The following message was left on the NRC's "Public Blog" this morning (Wednesday) in response to the NRC's posted comments about flooding upgrades (shown immediately below). Also, links to two great moments during the recent NRC public meeting, Gary Headrick letting the cat out of the bag about "Mode 3 testing" and a high school girl from Idyllwild, California asking about the elephant in the livingroom. She's priceless!

Ace Hoffman
Carlsbad, CA

=============================
Message left at NRC "Public Blog":
=============================

Rubber donuts?

Okay, seriously: Rubber donuts were used at Fort Calhoun, and that was nearly a complete failure when a truck driver backed into one and tore it. Is that what's being "temporarily" used at Oconee? And let's see, what could be being kept secret about dams upstream from nuclear reactors... oh yeah, I know! If someone blows up a dam, and then the floodwaters inundate a nuke, or the lake is the emergency backup for the nuke so they drain the lake then destroy the reactor so it needs emergency backup.... hey, if I can think of these things so can anyone else, so maybe, if these are serious threats (like tsunamis are -- did the NRC miss that in their analysis that was started "well before" Fukushima?) -- since these are all unstoppable, unavoidable, and obvious ("clear and present") dangers, shouldn't those reactors that are under such threats be "retired" (along with the rest, because the fuel build-up is an unsolvable, not just an unsolved, problem, and the risk of meltdown is much higher than NRC calculations and predictions admit, since they ignore so many perfectly-plausible accident scenarios, such as greater-than-design-basis earthquakes)?

The biggest problem with the nuclear industry these days is that it can't seem to exit the scene gracefully. It's outpriced if proper safety features are required, but if they are NOT required... well, "scientists" should all take a warning from the seismologists convicted of manslaughter in Italy a few days ago: The nuclear industry is no place for games, lies, or under-achievers. If the truth hurts -- and it does -- suck up to it and admit it. Help these plants all close down before the public is hurt, before the truth -- and the radiation -- gets out, and before thousands of square miles of valuable real estate somewhere in America is lost for a thousand generations.

The cost of a mistake by a supplier to a subcontractor to a manufacturer in Japan of a product installed (by subcontractors of subcontractors) in a reactor in the United States might be a trillion dollars. This is not rocket science. It's far more dangerous, but corners are cut, liberties are taken, and the 1% (if that) which NRC officials could possibly watch is a show put on for your benefit -- even the logs are faked. The consequences of failure because someone didn't do their job, let fake electronic parts slip through in a supposedly "mil-spec" system, are "unfathomable," "unthinkable," and sure: "unlikely." But "unlikely" becomes "inevitable" if you keep making the same mistake over and over and over. Relicensing 40 to 60 year old plants for an additional 20 years? Unfathomable. Every reactor is a "Model T" and the "4th Gen" reactors are Model A's, at best. Computerizing them to avoid operator errors invites Stuxnet-like attacks from outside, inside, or by accident (a kid plays with his dad's computer and downloads a virus...).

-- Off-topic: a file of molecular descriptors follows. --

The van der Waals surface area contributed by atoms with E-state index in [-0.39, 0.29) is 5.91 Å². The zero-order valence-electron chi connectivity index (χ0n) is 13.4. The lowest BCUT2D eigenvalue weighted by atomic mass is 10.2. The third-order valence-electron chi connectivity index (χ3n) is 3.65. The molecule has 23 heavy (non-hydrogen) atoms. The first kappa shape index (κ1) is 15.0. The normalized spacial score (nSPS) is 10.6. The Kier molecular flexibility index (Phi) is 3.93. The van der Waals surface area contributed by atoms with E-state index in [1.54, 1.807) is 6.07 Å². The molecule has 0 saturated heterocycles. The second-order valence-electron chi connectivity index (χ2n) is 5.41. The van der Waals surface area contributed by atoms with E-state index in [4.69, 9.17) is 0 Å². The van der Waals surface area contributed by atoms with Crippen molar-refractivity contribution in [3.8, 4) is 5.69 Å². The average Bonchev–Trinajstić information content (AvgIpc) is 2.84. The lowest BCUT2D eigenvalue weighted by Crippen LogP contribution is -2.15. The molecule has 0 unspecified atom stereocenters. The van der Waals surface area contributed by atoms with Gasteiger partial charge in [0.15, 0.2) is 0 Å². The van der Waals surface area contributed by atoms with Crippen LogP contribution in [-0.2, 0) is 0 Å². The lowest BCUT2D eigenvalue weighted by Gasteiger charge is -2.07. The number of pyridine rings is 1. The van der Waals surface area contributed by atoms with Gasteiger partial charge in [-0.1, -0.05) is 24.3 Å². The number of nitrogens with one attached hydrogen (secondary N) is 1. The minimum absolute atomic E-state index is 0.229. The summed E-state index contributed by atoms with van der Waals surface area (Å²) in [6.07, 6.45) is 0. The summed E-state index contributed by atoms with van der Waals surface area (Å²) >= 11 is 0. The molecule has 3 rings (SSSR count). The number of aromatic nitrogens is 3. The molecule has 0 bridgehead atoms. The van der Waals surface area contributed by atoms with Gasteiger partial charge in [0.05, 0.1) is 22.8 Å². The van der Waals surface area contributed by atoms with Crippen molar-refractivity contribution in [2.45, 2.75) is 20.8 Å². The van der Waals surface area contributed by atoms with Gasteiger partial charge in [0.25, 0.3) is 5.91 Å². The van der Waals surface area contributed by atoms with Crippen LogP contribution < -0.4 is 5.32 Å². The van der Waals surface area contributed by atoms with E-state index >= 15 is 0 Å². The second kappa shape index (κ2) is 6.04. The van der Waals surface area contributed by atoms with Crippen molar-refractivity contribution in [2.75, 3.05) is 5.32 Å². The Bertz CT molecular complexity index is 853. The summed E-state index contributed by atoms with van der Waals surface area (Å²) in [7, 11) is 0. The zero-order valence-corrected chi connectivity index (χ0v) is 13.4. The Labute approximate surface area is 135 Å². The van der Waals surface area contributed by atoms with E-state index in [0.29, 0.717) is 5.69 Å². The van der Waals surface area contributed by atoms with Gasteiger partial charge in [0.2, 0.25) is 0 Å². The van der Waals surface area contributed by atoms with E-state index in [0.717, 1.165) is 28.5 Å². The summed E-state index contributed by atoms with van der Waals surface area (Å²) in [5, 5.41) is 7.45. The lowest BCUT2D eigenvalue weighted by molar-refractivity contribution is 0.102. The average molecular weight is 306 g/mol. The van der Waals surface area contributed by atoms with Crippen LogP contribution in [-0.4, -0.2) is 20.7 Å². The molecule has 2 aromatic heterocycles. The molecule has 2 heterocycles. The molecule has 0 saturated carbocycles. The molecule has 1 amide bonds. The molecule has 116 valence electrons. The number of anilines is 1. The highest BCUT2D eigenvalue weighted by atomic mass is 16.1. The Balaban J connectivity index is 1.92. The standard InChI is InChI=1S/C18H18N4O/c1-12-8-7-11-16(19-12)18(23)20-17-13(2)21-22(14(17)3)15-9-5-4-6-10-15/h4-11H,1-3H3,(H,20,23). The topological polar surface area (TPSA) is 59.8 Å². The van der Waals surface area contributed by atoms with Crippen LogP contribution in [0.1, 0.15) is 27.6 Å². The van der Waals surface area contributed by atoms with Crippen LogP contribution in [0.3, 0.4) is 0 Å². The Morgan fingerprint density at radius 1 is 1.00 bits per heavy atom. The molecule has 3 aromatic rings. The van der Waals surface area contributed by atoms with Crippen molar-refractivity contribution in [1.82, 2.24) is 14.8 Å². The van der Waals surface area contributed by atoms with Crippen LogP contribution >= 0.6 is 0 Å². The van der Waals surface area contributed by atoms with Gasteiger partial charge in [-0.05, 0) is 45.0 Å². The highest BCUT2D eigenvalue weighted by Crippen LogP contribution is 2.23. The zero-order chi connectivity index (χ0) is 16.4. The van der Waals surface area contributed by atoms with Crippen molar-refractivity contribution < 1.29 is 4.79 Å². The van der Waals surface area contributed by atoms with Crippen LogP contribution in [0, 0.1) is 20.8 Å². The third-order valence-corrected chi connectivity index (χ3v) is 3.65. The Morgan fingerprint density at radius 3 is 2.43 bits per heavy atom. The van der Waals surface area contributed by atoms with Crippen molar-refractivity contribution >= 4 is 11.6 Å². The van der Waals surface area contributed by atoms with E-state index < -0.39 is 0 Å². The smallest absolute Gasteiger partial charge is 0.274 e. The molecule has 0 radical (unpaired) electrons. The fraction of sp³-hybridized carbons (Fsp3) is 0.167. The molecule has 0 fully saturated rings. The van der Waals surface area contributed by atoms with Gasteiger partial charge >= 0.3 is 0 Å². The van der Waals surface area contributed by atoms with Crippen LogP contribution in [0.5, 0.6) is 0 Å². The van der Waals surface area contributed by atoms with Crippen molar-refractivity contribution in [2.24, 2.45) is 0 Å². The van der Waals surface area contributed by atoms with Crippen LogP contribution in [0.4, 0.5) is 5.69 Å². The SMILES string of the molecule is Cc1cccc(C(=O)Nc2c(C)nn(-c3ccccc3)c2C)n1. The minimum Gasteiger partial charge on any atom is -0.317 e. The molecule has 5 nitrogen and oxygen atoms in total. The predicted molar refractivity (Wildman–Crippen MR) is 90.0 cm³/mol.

The efficiency that was needed to make nuclear power financially viable just isn't there anymore, with other energy sources, including renewables, getting cheaper all the time and nuclear costs going up and up and up, and the waste problem -- the effect of ionizing radiation on everything -- will forever remain the legacy of our inaction today. For either cost, technological, or safety reasons -- usually all three -- we can't find a place to bury it, we can't rocket it to the sun, dump it at sea, drop it safely into a subduction zone, neutralize it, transmute it, or leave it where it is. So why keep making more of it?

Please do not allow the nuclear industry to continue to manufacture (through fission, neutron activation, gamma irradiation, etc.) monumental quantities of highly radioactive poison for which there is no sane, safe solution for containment or disposal.

Sincerely,

Ace Hoffman
Carlsbad, CA

=============================================
The above was in response to this statement by the NRC:
=============================================
URL:
<http://public-blog.nrc-gateway.gov/2012/10/24/nrc-continues-to-take-action-on-flooding-issues/>http://public-blog.nrc-gateway.gov/2012/10/24/nrc-continues-to-take-action-on-flooding-issues/

NRC Continues to Take Action on Flooding Issues

Posted by Moderator on October 24, 2012

Flooding is one of many natural hazards that U.S. nuclear power plants must withstand in order to safely shut down and protect the public. Well before last year's accident at Fukushima, the NRC was hard at work ensuring U.S. plants have robust flood protection measures in place, and now we're focused on having the plants update their flooding analyses.

We've devoted significant efforts at two sites – Oconee in South Carolina and Fort Calhoun in Nebraska – to oversee those sites' work in addressing flooding issues noted by our resident inspectors at the sites. The Fort Calhoun improvements paid off last summer, when the plant safely rode out severe flooding along the Missouri River.